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The Effect of Hearing Loss and Hearing Aids on the Use of Information and Communication Technologies by Community-Living Older Adults*

  • Chris Gonsalves (a1) and Margaret Kathleen Pichora-Fuller (a1)


Innovations in information and communication technologies are changing society, but only 1 in 15 Canadian seniors used a computer at the turn of the millennium (Statistics Canada, 2000). Furthermore, about 1 in 5 Canadian seniors has difficulty hearing, seeing, or communicating. The primary goal of the study was to investigate the relationship between hearing impairment and the use of information and communication technologies by older adults. A questionnaire about use of technologies was administered to 135 older adults and hearing was measured using audiometry. Hearing was found to be related to the extent of use of communication technologies, especially newer and more specialized technologies. Those with hearing loss who did not use a hearing aid did not use other technologies as much as peers with good hearing or hearing-aid users. Overall, the extent of and ability to use information and communication technologies was greater for the study sample than in previous findings for a national sample; however, the patterns of usage of various technologies and the factors influencing use were similar in the two samples. Recommendations are made for future research, health education programs, and universal design.

Les innovations en technologies de l'information et de la communication transforment la société. Toutefois, parmi les aînés résidant au Canada, seulement 1 sur 15 utilisait un ordinateur au tournant du millénium, et 1 sur 5 éprouve des difficultés auditives, visuelles ou de communication (Statistique Canada, 2000). Le but premier de l'étude est d’étudier le lien entre la déficience auditive et l'utilisation des technologies de l'information et de la communication chez les aînés. Un questionnaire portant sur l'utilisation des technologies a été administré à 135 aînés chez qui l'audition a été mesurée par audiométrie. Une corrélation a été démontrée entre l'audition et l'étendue d’utilisation des technologies de la communication, particulièrement en ce qui concerne les technologies nouvelles et spécialisées. Les aînés avec déficience auditive qui ne portent pas d’appareils auditifs n’utilisent pas d’autres technologies aussi fréquemment que leurs pairs ayant une bonne audition ou même ceux qui utilisent des appareils auditifs. De façon générale, l'aptitude et l'étendue d’utilisation des technologies de l'information et de la communication étaient plus élevés au sein de l'échantillon à l'étude comparativement aux résultats rapportés pour un échantillon national. Toutefois, les patrons d’utilisation des diverses technologies ainsi que les facteurs influençant leur utilisation étaient similaires dans les deux échantillons. Des recommandations touchant les études futures, les programmes d’éducation à la santé et la conception universelle sont proposées.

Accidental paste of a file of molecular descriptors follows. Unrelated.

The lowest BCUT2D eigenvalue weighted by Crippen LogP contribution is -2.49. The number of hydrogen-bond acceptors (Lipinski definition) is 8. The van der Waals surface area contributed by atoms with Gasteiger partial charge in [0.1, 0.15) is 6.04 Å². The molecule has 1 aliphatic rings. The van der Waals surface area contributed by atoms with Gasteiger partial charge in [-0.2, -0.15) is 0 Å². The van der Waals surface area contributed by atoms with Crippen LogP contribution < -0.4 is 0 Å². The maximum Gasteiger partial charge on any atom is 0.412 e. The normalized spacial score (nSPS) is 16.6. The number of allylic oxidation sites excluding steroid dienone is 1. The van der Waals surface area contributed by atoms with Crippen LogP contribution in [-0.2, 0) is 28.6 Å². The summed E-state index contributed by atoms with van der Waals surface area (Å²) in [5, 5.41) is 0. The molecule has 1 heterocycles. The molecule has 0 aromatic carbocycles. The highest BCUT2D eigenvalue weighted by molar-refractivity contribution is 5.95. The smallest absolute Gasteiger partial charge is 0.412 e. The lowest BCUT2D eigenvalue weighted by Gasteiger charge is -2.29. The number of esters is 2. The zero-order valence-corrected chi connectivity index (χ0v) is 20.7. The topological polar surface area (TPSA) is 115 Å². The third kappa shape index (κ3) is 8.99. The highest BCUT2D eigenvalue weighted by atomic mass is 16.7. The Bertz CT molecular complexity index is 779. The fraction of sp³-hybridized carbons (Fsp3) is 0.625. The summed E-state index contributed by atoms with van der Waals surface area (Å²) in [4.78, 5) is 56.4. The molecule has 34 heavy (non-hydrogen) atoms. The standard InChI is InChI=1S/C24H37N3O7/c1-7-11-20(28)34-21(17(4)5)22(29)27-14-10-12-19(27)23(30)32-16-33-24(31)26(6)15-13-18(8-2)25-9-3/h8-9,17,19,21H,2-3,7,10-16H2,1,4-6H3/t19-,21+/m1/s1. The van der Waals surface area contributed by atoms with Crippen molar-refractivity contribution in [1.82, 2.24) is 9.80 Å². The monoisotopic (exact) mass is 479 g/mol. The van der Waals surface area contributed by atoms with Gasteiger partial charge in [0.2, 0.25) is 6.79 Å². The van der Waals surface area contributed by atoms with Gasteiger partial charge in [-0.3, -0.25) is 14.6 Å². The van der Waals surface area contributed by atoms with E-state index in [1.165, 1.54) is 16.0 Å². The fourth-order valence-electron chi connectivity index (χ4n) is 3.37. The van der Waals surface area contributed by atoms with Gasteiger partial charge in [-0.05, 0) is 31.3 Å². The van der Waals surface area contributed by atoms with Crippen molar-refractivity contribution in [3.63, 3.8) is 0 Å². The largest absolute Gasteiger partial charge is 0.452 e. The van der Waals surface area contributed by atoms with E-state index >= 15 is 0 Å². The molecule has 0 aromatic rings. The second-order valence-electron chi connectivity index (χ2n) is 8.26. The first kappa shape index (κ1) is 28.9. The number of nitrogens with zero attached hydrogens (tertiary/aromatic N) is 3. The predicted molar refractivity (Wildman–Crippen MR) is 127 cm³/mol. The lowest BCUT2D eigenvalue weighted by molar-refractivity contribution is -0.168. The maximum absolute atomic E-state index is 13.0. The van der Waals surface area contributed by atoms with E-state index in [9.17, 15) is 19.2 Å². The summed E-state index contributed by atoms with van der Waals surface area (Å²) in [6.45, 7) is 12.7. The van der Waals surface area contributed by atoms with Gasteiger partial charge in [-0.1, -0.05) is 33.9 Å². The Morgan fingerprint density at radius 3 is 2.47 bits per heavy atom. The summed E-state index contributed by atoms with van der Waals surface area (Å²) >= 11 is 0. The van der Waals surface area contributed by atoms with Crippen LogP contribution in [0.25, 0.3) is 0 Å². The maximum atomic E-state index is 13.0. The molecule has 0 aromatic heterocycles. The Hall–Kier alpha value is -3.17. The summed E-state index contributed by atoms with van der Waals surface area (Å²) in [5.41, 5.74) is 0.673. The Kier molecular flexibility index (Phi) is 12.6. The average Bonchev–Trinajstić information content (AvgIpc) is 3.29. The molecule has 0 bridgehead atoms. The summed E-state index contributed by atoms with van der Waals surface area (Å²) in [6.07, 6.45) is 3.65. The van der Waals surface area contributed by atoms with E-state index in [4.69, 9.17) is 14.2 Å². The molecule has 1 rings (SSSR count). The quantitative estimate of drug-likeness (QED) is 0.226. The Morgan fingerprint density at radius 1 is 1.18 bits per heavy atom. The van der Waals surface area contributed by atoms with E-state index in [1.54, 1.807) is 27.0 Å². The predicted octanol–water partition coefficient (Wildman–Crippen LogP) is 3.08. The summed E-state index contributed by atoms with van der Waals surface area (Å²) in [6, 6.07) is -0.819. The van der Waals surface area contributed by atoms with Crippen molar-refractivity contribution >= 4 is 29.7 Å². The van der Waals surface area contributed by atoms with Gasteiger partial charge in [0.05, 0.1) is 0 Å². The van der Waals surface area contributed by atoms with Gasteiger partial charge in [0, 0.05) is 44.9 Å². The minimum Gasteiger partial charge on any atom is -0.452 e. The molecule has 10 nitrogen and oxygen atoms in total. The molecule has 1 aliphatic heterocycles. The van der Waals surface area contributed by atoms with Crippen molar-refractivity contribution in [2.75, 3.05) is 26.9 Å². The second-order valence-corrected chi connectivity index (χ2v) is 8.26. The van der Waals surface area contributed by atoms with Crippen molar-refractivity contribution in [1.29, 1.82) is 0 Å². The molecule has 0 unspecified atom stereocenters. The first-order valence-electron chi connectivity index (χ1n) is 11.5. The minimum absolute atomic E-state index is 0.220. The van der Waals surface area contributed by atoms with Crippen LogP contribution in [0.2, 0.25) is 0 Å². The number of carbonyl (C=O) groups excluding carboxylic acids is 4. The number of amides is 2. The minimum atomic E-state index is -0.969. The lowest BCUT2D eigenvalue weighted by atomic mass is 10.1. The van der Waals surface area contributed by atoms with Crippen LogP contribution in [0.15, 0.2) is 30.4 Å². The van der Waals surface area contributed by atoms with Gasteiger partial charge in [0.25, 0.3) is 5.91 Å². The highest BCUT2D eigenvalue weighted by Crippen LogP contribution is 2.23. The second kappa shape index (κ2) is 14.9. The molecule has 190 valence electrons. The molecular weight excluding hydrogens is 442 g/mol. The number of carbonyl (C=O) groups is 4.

Corresponding author

Requests for offprints should be sent to:/Les demandes de tirés-à-part doivent être adressées à: M. Kathleen Pichora-Fuller, Ph.D., Department of Psychology, University of Toronto, 3359 Mississauga Rd. N., Mississauga, ON L5L 1C6, (


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This study was conducted to fulfil the requirements of CCT 405, an independent project course in the Human Communication and Technology Specialization of the Communication, Culture, and Information Technology Program at the University of Toronto at Mississauga. We wish to thank Christine De Luca for conducting the hearing tests and Elizabeth Olszewska for recruiting volunteers to complete the survey. We also wish to thank Véronique Vaillancourt from the Programme d'audiologie et d'orthophonie, École des sciences de la réadaptation, Université d'Ottawa for translating the abstract into French. This work was presented as a poster at the Canadian Gerontological Association annual conference in Quebec City in October 2006.



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Canadian Journal on Aging / La Revue canadienne du vieillissement
  • ISSN: 0714-9808
  • EISSN: 1710-1107
  • URL: /core/journals/canadian-journal-on-aging-la-revue-canadienne-du-vieillissement
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